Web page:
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        We expect these rules and regulations to increase our legal and financial compliance costs and to make some corporate activities more time-consuming and costly. After we are no longer an "emerging growth company," we expect to incur significant expenses and devote substantial management effort toward ensuring compliance with the requirements of Section 404 of the Sarbanes-Oxley Act of 2002 and the other rules and regulations of the SEC. For example, as a result of becoming a public company, we will need to increase the number of independent directors and adopt policies regarding internal controls and disclosure controls and procedures. We also expect that operating as a public company will make it more difficult and more expensive for us to obtain director and officer liability insurance, and we may be required to accept reduced policy limits and coverage or incur substantially higher costs to obtain the same or similar coverage. In addition, we will incur additional costs associated with our public company reporting requirements. It may also be more difficult for us to find qualified persons to serve on our board of directors or as executive officers. We are currently evaluating and monitoring developments with respect to these rules and regulations, and we cannot predict or estimate with any degree of certainty the amount of additional costs we may incur or the timing of such costs.

As a company incorporated in the Cayman Islands, we are permitted to adopt certain home country practices in relation to corporate governance matters that differ significantly from the NYSE corporate governance listing standards; these practices may afford less protection to shareholders than they would enjoy if we complied fully with the NYSE corporate governance listing standards.

        As a Cayman Islands company listed on the NYSE, we are subject to the NYSE corporate governance listing standards. However, NYSE rules permit a foreign private issuer like us to follow the corporate governance practices of its home country. Certain corporate governance practices in the Cayman Islands, which is our home country, may differ significantly from the NYSE corporate governance listing standards. Currently, we do not plan to rely on home country practice with respect to our corporate governance after we complete this offering. However, if we choose to follow home country practice in the future, our shareholders may be afforded less protection than they would otherwise enjoy under the NYSE corporate governance listing standards applicable to U.S. domestic issuers.

There can be no assurance that we will not be a passive foreign investment company, or PFIC, for U.S. federal income tax purposes for any taxable year, which could result in adverse U.S. federal income tax consequences to U.S. holders of our ADSs or ordinary shares.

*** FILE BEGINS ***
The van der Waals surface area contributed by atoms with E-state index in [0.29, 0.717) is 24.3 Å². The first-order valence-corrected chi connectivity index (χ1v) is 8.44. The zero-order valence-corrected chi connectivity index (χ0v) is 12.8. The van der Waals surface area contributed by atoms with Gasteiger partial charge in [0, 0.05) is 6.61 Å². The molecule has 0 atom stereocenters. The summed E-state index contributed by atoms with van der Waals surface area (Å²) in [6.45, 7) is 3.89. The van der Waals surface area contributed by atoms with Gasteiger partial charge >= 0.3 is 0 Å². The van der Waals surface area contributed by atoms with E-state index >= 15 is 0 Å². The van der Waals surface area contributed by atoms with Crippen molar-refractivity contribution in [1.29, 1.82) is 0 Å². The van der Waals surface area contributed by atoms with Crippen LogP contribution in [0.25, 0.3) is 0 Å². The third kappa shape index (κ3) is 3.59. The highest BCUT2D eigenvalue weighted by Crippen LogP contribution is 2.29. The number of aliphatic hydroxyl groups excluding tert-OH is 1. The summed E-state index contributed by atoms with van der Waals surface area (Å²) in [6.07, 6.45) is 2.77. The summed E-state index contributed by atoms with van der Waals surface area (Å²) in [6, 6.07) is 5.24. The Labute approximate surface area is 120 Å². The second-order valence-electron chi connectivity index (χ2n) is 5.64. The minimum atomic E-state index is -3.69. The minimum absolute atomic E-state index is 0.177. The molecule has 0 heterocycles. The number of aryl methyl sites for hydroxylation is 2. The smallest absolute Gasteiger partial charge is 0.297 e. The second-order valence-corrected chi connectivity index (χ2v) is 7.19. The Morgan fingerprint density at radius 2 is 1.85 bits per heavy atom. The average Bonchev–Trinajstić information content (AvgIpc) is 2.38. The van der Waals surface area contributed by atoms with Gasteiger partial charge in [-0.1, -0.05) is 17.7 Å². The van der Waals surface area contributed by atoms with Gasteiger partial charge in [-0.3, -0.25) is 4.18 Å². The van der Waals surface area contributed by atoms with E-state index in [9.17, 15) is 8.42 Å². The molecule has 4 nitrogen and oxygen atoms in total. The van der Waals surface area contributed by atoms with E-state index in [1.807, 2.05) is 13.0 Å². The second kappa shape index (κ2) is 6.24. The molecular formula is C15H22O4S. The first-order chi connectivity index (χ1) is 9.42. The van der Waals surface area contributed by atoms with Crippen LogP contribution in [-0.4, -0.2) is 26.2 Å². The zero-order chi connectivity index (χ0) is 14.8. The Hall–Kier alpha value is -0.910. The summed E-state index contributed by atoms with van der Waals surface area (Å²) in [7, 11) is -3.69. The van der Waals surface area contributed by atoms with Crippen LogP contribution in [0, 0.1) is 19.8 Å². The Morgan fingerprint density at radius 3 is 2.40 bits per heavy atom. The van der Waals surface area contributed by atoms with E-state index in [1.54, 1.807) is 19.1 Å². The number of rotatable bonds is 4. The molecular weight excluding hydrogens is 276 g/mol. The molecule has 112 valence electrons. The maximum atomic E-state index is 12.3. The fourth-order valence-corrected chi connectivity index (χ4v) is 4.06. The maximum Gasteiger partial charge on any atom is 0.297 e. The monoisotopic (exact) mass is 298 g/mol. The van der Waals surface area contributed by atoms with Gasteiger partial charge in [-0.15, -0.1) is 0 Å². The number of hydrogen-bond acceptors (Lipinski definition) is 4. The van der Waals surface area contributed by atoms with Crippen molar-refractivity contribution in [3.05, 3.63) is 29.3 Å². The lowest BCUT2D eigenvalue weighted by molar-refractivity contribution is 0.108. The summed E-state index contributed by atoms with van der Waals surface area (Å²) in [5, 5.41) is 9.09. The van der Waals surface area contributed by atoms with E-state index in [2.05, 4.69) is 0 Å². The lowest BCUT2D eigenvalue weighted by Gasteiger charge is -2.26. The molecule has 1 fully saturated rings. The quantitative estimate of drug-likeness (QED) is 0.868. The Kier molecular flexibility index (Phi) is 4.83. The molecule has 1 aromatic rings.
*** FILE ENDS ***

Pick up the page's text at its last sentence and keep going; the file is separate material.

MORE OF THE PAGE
A non-U.S. corporation will be a passive foreign investment company, or PFIC, for any taxable year if either (1) at least 75% of its gross income for such year consists of certain types of "passive" income; or (2) at least 50% of the value of its assets (based on an average of the quarterly values of the assets) during such year is attributable to assets that produce passive income or are held for the production of passive income (the "asset test"). Based on our current and expected income and assets (taking into account the expected cash proceeds and our anticipated market capitalization following this offering), we do not presently expect to be a PFIC for the current taxable year or the foreseeable future. However, no assurance can be given in this regard because the determination of whether we are or will become a PFIC is a fact-intensive inquiry made on an annual basis that depends, in part, upon the composition of our income and assets. Fluctuations in the market price of our ADSs may cause us to become a PFIC for the current or subsequent taxable years because the value of our assets for the purpose of the asset test may be determined by reference to the market price of our ADSs. The composition of our income and assets may also be affected by how, and how quickly, we use our liquid assets and the cash raised in this offering.

        If we were to be or become a PFIC for any taxable year during which a U.S. Holder (as defined in "Taxation—United States Federal Income Tax Considerations") holds our ADSs or ordinary shares, certain adverse U.S. federal income tax consequences could apply to such U.S. Holder. See "Taxation—United States Federal Income Tax Considerations—Passive Foreign Investment Company Rules."